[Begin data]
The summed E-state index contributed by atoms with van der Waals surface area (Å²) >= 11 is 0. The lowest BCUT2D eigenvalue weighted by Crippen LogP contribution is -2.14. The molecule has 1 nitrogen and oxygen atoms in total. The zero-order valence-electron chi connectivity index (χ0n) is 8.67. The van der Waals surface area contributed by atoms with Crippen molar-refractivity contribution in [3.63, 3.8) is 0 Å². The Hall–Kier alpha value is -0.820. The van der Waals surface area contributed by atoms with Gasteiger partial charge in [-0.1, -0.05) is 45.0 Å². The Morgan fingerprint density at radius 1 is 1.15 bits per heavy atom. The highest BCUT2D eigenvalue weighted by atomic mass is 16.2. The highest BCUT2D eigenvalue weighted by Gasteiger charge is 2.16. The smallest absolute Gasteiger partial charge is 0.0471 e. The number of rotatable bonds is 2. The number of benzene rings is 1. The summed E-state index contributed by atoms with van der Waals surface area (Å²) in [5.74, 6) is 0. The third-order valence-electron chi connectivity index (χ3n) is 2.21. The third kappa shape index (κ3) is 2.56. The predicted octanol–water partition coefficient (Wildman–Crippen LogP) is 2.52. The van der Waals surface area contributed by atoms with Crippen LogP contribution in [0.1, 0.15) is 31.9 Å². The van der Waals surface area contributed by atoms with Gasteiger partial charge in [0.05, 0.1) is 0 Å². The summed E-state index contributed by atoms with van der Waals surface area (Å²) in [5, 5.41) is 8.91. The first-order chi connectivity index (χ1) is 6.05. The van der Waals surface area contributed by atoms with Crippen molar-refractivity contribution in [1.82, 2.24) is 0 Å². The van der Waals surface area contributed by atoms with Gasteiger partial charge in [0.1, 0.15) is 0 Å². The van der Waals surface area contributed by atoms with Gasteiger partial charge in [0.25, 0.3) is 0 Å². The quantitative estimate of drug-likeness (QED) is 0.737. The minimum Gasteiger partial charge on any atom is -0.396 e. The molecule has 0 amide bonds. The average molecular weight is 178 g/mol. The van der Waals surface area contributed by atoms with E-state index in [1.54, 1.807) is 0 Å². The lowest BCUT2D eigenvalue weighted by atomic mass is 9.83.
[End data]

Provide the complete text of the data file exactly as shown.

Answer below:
The summed E-state index contributed by atoms with van der Waals surface area (Å²) >= 11 is 0. The lowest BCUT2D eigenvalue weighted by Crippen LogP contribution is -2.14. The molecule has 1 nitrogen and oxygen atoms in total. The zero-order valence-electron chi connectivity index (χ0n) is 8.67. The van der Waals surface area contributed by atoms with Crippen molar-refractivity contribution in [3.63, 3.8) is 0 Å². The Hall–Kier alpha value is -0.820. The van der Waals surface area contributed by atoms with Gasteiger partial charge in [-0.1, -0.05) is 45.0 Å². The Morgan fingerprint density at radius 1 is 1.15 bits per heavy atom. The highest BCUT2D eigenvalue weighted by atomic mass is 16.2. The highest BCUT2D eigenvalue weighted by Gasteiger charge is 2.16. The smallest absolute Gasteiger partial charge is 0.0471 e. The number of rotatable bonds is 2. The number of benzene rings is 1. The summed E-state index contributed by atoms with van der Waals surface area (Å²) in [5.74, 6) is 0. The third-order valence-electron chi connectivity index (χ3n) is 2.21. The third kappa shape index (κ3) is 2.56. The predicted octanol–water partition coefficient (Wildman–Crippen LogP) is 2.52. The van der Waals surface area contributed by atoms with Crippen LogP contribution in [0.1, 0.15) is 31.9 Å². The van der Waals surface area contributed by atoms with Gasteiger partial charge in [0.05, 0.1) is 0 Å². The summed E-state index contributed by atoms with van der Waals surface area (Å²) in [5, 5.41) is 8.91. The first-order chi connectivity index (χ1) is 6.05. The van der Waals surface area contributed by atoms with Crippen molar-refractivity contribution in [1.82, 2.24) is 0 Å². The van der Waals surface area contributed by atoms with Gasteiger partial charge in [0.1, 0.15) is 0 Å². The van der Waals surface area contributed by atoms with Gasteiger partial charge in [0.25, 0.3) is 0 Å². The quantitative estimate of drug-likeness (QED) is 0.737. The minimum Gasteiger partial charge on any atom is -0.396 e. The molecule has 0 amide bonds. The average molecular weight is 178 g/mol. The van der Waals surface area contributed by atoms with E-state index in [1.54, 1.807) is 0 Å². The lowest BCUT2D eigenvalue weighted by atomic mass is 9.83.